“A colossal waste of millions of dollars”

Ibram X. Kendi’s “antiracism research center” squanders $43 million, lays off staff

On Wednesday, Boston University announced that it would open an inquiry into Ibram X. Kendi’s Center for Antiracist Research, after Kendi last week laid off most of its staff— and amidst revelations based on extensive investigation by the Daily Free Press, the university’s independent student paper, that the Center, which has been showered with tens of millions of dollars from wealthy individuals and major corporations, has somehow lost all the money and has little work to show for it.

Ibram X. Kendi [AP Photo/Steven Senne]

The episode at Boston University reveals—once again—the pecuniary, intellectually bankrupt, and essentially fraudulent character of racialist ideology. It follows exposures of another duo of celebrity “anti-racists,” Nikole Hannah-Jones and Ta-Nahesi Coates, who have likewise accepted millions of dollars from corporations for an institute at Howard University that has produced negligible work, as well as the ongoing revelations that Black Lives Matter, presented to the public as a “movement,” is little more than a hollow shell created to disorient the youth and suck up corporate cash for the personal use of the grifters who run the organization.  

The episode shines a light on the seedy underside of racialist politics, which was elevated to the status of an official ideology of American capitalism in the wake of the killing of George Floyd on May 25, 2020, at the hands of Minneapolis police. The murder triggered a wave of spontaneous protests against police brutality across the US, from the big cities to the small towns in all 50 states, as well as in a number of other countries. The demonstrations, notable for their interracial character, shook the American ruling class.

The Trump administration responded to the Floyd protests by threatening to invoke the Insurrection Act, in effect menacing the population with a presidential dictatorship. But decisive ruling layers favored a different course. The Democratic Party, the military, the corporations, the universities, and most of the giant media monopolies responded by embracing racialism—and by deepening the war drive against Russia, which now bears its bitter fruit in Ukraine.

Emblazoned across platforms ranging from beer commercials to professional basketball courts to streaming media, “Black Lives Matter” replaced “e pluribus unum” as the nation’s motto. Americans were told: The decisive issue is not police violence or the capitalist system it upholds, but “anti-black racism,” which, the New York Times 1619 Project explained, is an ineradicable “original sin” imprinted in a national “DNA.”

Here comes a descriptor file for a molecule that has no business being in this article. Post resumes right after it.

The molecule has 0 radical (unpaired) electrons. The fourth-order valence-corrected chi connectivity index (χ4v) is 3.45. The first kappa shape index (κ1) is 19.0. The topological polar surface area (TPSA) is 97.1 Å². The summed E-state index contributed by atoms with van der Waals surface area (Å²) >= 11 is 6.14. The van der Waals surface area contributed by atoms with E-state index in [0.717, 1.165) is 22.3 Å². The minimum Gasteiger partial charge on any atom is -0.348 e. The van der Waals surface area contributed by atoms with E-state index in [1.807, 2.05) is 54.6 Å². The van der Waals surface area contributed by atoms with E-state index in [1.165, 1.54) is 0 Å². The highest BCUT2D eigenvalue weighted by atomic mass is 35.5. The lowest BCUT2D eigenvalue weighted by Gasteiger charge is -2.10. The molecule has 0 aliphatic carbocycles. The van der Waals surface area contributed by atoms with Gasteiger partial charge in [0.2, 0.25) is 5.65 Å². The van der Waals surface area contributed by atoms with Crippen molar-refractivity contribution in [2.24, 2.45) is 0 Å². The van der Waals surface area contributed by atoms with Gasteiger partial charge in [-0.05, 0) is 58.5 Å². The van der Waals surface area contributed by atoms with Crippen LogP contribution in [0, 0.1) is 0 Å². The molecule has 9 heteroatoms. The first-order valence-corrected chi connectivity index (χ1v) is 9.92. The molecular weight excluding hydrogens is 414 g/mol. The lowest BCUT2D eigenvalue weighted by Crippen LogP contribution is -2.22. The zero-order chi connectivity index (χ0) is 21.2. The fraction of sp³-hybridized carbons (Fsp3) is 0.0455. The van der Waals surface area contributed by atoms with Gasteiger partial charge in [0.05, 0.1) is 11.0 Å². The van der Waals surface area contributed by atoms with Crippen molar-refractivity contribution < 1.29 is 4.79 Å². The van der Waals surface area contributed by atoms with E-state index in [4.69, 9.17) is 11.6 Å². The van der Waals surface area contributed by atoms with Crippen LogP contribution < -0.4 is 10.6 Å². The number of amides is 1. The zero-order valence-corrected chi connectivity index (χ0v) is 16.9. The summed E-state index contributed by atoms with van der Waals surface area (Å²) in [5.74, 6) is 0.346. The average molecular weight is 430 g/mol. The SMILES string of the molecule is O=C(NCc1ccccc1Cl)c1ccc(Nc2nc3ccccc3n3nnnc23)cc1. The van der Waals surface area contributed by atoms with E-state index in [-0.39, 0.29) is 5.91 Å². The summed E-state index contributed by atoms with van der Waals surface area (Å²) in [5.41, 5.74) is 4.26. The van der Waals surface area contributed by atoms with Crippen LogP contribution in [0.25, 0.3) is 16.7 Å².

The Floyd protest movement was soon disoriented by toxic racialist ideology. Protest organizers began to demand the hiving off of white participants to form “safe spaces” for “people of color.” Egged on by Hannah-Jones and her many social media acolytes, demonstrations were diverted to attack monuments to the American Revolution and the Civil War, including those dedicated to revolutionary leaders such as Washington, Jefferson, Lincoln, and Grant, and even to martyrs for equality such as the abolitionists Christian Heg (1829-1863) and Robert Gould Shaw (1837-1863).

It was in this immediate context of the summer of 2020 that Kendi was gifted the Center for Antiracist Research at Boston University. Indeed, the center was announced just ten days after Floyd’s killing, with protests still ongoing. Jack Dorsey, the billionaire founder of Twitter, handed over $10 million. Major corporations followed suit, and soon Kendi found himself sitting on a mountain of cash.

But what were Kendi’s qualifications? He was the author of two books that had been heavily promoted in the media, Stamped from the Beginning and How to be an Antiracist. The former, very much like the 1619 Project, argues that racism is an immutable feature of American society stretching back to the Enlightenment, which the author views to be a racist conspiracy. The latter falls into the execrable self-help genre, a reliably lucrative branch of American publishing.

Like all such books, Kendi argues that racism is essentially an individual matter. If white people of good conscience take certain steps—including of course purchasing Kendi’s books!—only then can they move toward casting off their inner racism, which, like repentant sinners at a camp revival, they first must admit. In Kendi’s view of things the very worst type of white person is the sort that does not see her- or himself as racist.

Corporations, universities, and the American pseudo-left swallowed Kendi’s writing hook, line, and sinker, along with the 1619 Project, then at the height of its fame, and the parallel work of another race guru, Robin DiAngelo, author of White Fragility. Here was a ready-made means of diverting workers and students from the COVID-19 pandemic, mounting social inequality, global ecological crisis, and the threat of nuclear war! All that matters is race. Race yesterday, race today, race forever!  On this basis, Kendi was handed his very own center.

And after just three years it has all fallen apart.  

The immediate cause of the collapse seems to be that the Center for Antiracism Research has somehow burned through most of the $43 million corporate sponsors gave to it. This necessitated gutting the staff. Starting two weeks ago, Kendi hosted a series of Zoom meetings in which he laid off “almost all” of the Center’s workforce, reportedly 20-30 employees. Sounding very much like a corporate PR spokesman, Kendi said that the firings pained him terribly. But the firings raised an obvious question: What had become of the $43 million?